Last Sunday, folks watching the Discovery Channel docudrama "The Flight That Fought Back," about the final moments of United Airlines Flight 93 before it crashed in Pennsylvania on Sept. 11, 2001, heard several tracks from the album "Wish for a World Without Hurt," a poignant meditation on 9/11 and its aftermath done last year in collaboration with the Discovery film's scorer, Mark L. Beazley.
THE CAUTION CURVES
On Friday, the Caution Curves will participate in the Black Cat's (1811 14th St. NW; 202-667-7960) 12th anniversary party with such bands as Citygoats, Les Trois Malheures, Eyes of the Killer Robot, Facemat and others. It's not really a genre-focused show, more of a celebration featuring Black Cat employees and their bands, including laptop musician Rebecca Mills. A few years ago Mills began composing "organic sonic landscapes" ("whatever that means," she says with a laugh) with her laptop and samplers. Last year, she was introduced to singer-guitarist Tristana Fiscella, and though they'd never practiced together -- much less heard each other's work, Mills and Fiscella gave a spontaneous performance at the Warehouse Next Door and found that their mutual musical interests augured well for the future. Eventually, they brought in drummer Amanda Huron, who'd played in several local punk bands, and formed the Caution Curves.
"Amanda and Tristana improvise what they do around loosely based song structures, and we trade off vocals -- nonsensical vocals, yelling and yawning and screaming and other ethereal-sounding noises," Mills says, accurately explaining the very odd sound of the self-titled EP released earlier this year and produced by Derek Morton.
NEW MUSIC SALON
The New Music Salon, operated by the Washington chapter of the American Composers Forum, kicks off Friday with a performance by PulseOptional, a North Carolina-based chamber group with electric guitar, bassoon, oboe, violin, piano and percussion. Their motto: "not the same old new music!"
The ongoing New Music Salon series is at the Patricia M. Sitar Center for the Arts in Northwest Washington. The community arts education facility's new theater seats 80, and Jonathan Morris, director of the American Composers Forum's local chapter, is looking forward to staging the whole season there.
"It's beautiful, with a grand piano and nice recording equipment," Morris says, adding that the venue's size is probably just about right for new music. "We choose small venues because we anticipate having fairly small audiences. If we get 40 or 50 people out, that's tremendous."
Using the name Jonathan Matis as a writer and performer, Morris combines composition and improvisation in his work; he is also co-founder of the DC Improvisers Collective, a quartet that melds jazz, contemporary composition and experimental music. Morris describes the American Composers Forum as "a service organization geared toward conservatory-trained musicians and the creation of new chamber music, whether for classical or electronic instruments. In plain English, we're trying to provide support for composers working and living in the area while also generating public interest in what they do. We're trying to make a connection between people and new music. For some reason, there's a disconnect there."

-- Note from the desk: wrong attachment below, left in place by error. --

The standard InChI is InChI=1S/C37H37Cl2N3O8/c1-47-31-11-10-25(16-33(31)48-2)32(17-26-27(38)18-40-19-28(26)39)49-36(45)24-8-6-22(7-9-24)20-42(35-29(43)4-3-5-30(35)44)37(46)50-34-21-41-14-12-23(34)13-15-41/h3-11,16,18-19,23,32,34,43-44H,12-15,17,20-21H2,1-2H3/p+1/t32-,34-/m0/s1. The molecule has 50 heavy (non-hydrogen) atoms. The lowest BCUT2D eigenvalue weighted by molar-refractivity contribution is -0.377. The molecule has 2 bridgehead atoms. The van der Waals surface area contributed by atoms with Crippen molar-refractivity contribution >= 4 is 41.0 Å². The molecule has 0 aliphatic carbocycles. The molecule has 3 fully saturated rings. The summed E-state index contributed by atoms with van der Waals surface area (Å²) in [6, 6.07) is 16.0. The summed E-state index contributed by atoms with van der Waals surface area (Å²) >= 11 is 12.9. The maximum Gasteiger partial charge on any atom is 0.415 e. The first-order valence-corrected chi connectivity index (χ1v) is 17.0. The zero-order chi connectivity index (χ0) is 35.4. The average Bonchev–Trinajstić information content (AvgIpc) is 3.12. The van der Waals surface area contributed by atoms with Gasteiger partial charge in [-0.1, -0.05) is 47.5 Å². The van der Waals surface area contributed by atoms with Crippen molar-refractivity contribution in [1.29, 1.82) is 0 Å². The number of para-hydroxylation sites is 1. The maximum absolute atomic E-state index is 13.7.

As to what constitutes new music, "that's the million-dollar question," Morris concedes. "Typically, our constituents are composers coming out of the classical tradition, and they're probably writing notes on manuscript paper, or some digital equivalent. But that's starting to change. Computer musicians are generating audio that is the finished product, as opposed to generating a score that's a finished product."
Morris admits he has one thing in mind with his improv-minded comrades at Transparent and Electric Possible: "Every step of the way, we're dependent on people taking a chance, right down to every audience member who's going to buy a ticket, because nobody knows what they're getting when they walk in the door."
New Music Salon concerts are at 8 at the Sitar Center Theater in the Patricia M. Sitar Center for the Arts (1700 Kalorama Rd. NW, Suite 101; 202-797-2145). Tickets are $10. Call 202-315-1315 or e-mail firstname.lastname@example.org.
21ST CENTURY CONSORT
The 21st Century Consort has championed contemporary music for 30 years; since 1978, it has been the resident new music ensemble at the Hirshhorn Museum and Sculpture Garden. Under the leadership of artistic director and conductor Christopher Kendall (who concurrently founded the "old music" Folger Consort), the group offers works by innovative 20th-century composers while presenting, often in world premieres, works by leading and emerging American composers.